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Open Access Research article

Purification of pregnancy-associated glycoproteins from late-pregnancy Bubalus bubalis placentas and development of a radioimmunoassay for pregnancy diagnosis in water buffalo females

Olimpia Barbato1*, Noelita Melo de Sousa2, Vittoria Lucia Barile3, Claudio Canali1 and Jean-François Beckers2

  • * Corresponding author: Olimpia Barbato barbato@unipg.it

  • † Equal contributors

Author Affiliations

1 Department of Biopathological Veterinary Science, Faculty of Veterinary Medicine, University of Perugia, Perugia, 06126, Italy

2 Laboratory of Animal Endocrinology and Reproduction, Faculty of Veterinary Medicine, University of Liege, Liege, 4000, Belgium

3 Animal Production Research Centre, Italian Agricultural Research Council, Monterotondo, 00016, Italy

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BMC Veterinary Research 2013, 9:89  doi:10.1186/1746-6148-9-89


The electronic version of this article is the complete one and can be found online at: http://www.biomedcentral.com/1746-6148/9/89


Received:18 December 2012
Accepted:22 April 2013
Published:1 May 2013

© 2013 Barbato et al.; licensee BioMed Central Ltd.

This is an Open Access article distributed under the terms of the Creative Commons Attribution License (http://creativecommons.org/licenses/by/2.0), which permits unrestricted use, distribution, and reproduction in any medium, provided the original work is properly cited.

Abstract

Background

Pregnancy-associated glycoproteins (PAGs) were first described as placental antigens present in the blood serum of the mother soon after implantation. Here, we describe the purification of several pregnancy-associated glycoproteins from water buffalo placenta (wbPAGs). A specific radioimmunoassay (RIA) was developed for early pregnancy diagnosis in buffalo species.

Results

Amino-terminal microsequencing of immunoreactive placental proteins allowed the identification of eleven wbPAGs sequences [Swiss-Prot accession numbers: P86369 to P86379]. Three polyclonal antisera (AS#858, AS#859 and AS#860) were raised in rabbits against distinct wbPAG fractions. A new RIA (RIA-860) was developed and used to distinguish between pregnant (n = 33) and non-pregnant (n = 26) water buffalo females.

Conclusions

Our results confirmed the multiplicity of PAG expression in buffalo placenta. In addition, the RIA-860 system was shown to be sensitive, linear, reproducible, accurate and specific in measuring PAG concentrations in buffalo plasma samples from Day 37 of gestation onwards.

Keywords:
Water buffalo; Placenta; Pregnancy-associated glycoprotein; Purification; Radioimmunoassay; Polyclonal antiserum; Pregnancy diagnosis; N-terminal amino acid sequence

Background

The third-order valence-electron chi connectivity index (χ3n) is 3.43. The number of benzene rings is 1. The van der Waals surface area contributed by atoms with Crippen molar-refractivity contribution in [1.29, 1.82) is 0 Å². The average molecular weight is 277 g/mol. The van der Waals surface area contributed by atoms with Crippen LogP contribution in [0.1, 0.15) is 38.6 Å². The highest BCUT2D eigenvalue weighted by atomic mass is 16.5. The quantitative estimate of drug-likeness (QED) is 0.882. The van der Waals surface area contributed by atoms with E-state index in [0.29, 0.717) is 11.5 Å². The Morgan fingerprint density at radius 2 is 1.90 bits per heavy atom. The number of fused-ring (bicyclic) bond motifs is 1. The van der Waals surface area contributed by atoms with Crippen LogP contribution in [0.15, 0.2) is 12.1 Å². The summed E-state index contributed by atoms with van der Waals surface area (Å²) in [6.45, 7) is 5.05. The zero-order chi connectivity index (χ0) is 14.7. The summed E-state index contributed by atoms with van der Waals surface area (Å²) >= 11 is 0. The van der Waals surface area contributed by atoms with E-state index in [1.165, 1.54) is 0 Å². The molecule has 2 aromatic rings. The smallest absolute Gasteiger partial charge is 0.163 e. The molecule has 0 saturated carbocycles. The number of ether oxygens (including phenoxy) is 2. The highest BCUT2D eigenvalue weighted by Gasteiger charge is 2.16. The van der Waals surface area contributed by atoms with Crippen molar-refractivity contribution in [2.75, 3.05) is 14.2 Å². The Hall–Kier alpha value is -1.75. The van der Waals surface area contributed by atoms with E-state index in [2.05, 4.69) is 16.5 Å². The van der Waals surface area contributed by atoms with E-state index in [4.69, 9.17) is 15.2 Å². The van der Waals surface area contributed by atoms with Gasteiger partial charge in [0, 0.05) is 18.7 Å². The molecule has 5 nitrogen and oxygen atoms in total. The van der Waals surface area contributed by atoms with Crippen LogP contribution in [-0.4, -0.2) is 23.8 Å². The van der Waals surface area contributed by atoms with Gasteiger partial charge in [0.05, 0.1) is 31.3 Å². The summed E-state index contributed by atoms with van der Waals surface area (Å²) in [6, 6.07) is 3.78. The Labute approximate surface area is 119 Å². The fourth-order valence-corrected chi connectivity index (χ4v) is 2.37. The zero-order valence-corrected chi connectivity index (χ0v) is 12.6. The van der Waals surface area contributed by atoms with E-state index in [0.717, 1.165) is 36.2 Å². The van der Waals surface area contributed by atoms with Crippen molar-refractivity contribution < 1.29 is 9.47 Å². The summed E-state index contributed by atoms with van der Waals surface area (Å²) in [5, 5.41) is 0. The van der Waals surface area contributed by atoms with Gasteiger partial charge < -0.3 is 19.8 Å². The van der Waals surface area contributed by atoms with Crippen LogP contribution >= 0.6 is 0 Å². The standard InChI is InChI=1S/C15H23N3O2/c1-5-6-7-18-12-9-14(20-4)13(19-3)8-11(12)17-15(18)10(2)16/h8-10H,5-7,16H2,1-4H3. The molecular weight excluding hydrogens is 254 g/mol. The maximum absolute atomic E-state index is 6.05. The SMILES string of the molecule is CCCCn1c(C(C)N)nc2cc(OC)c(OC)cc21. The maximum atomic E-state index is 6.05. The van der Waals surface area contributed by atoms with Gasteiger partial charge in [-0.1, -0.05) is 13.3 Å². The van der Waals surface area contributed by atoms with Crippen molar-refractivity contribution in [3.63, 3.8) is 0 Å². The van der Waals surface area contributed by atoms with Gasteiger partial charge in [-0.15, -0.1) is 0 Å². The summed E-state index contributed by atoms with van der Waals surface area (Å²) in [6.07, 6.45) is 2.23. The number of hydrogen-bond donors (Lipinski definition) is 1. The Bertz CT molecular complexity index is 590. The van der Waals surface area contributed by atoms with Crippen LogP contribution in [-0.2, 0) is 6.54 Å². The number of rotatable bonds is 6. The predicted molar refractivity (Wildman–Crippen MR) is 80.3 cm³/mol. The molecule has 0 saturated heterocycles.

Domestic buffalo are considered to have low reproductive efficiency, characterised by late attainment of puberty and maturity, seasonality of calving, long postpartum anoestrus, poor expression of oestrus signs, low conception rate and long calving intervals [1,2]. Furthermore, there is some evidence of a high rate of embryonic loss, in particular during the critical phase of embryonic attachment [3,4]. Thus, an accurate early distinction of pregnant and non-pregnant animals is essential for improvement of reproductive efficiency in buffalo, particularly when breeding techniques such as “out of breeding season mating” or artificial insemination (AI) are applied. Moreover, the study of embryonic mortality through the detection of pregnancy markers could support researchers aiming to improve oestrus synchronisation and fixed time AI programs in buffaloes.

Since the early 1980s, a large family of placental proteins without known biological activity (pregnancy-associated or pregnancy-specific proteins, namely pregnancy-associated glycoprotein (PAG) or pregnancy-specific protein B (PSPB)) has been purified from ruminant placenta [5,6]. Some of them are detected in the peripheral circulation of pregnant females, and are used as a tool to investigate placental function in ongoing or endangered pregnancies [7-9].

PAGs are expressed in mono- and binucleate trophoblastic cells of the outer epithelial layer in the synepitheliochorial cotyledonary placenta [10-13]. Using an antiserum (AS) raised against bovine PAG (AS#PAG-F4), Carvalho et al. [14] confirmed that there is a strong homology between water buffalo and ruminant binucleate cells concerning cell morphology, protein expression, glycosylation pattern and characteristics of cell migration and fusion. Buffalo binucleate cells migrate toward the maternal epithelium and fuse with a uterine epithelial cell to form a trinucleate cells [14]. Maternal hybrid trinucleate cells can also further fuse with adjacent cells, resulting in the formation of a multinuclear syncytium [15]. However, larger syncytia, with more than three nuclei, are much less frequent than trinucleate cells in buffalo placentas [14].

PAG molecules belong to the aspartic proteinase (AP) superfamily [16] and originated from an ancient PAG-like precursor by duplication and positive selection approximately 87 million years ago [17]. It was estimated that cattle, sheep, and probably other pecoran mammals possess many, possibly 100 or more, PAG genes [18]. To date, 74 different complementary DNA (cDNA) of PAG genes (differing by at least 5% in nucleotide sequence) have been identified in species with a synepitheliochorial placenta. In bovine species, 22 PAG genes (boPAG-1 to boPAG-22) have been cloned and fully sequenced [11,16,18,19]. The number of identified PAG polypeptide precursors is lower in ovine (11 ovPAG) [18,20], caprine (12 caPAG) [12,19], cervid (10 cePAG) [21] and water buffalo species (wtPAG-1 [22]; wtPAG-2 to wtPAG-19 [Green et al., GenBank direct submission]).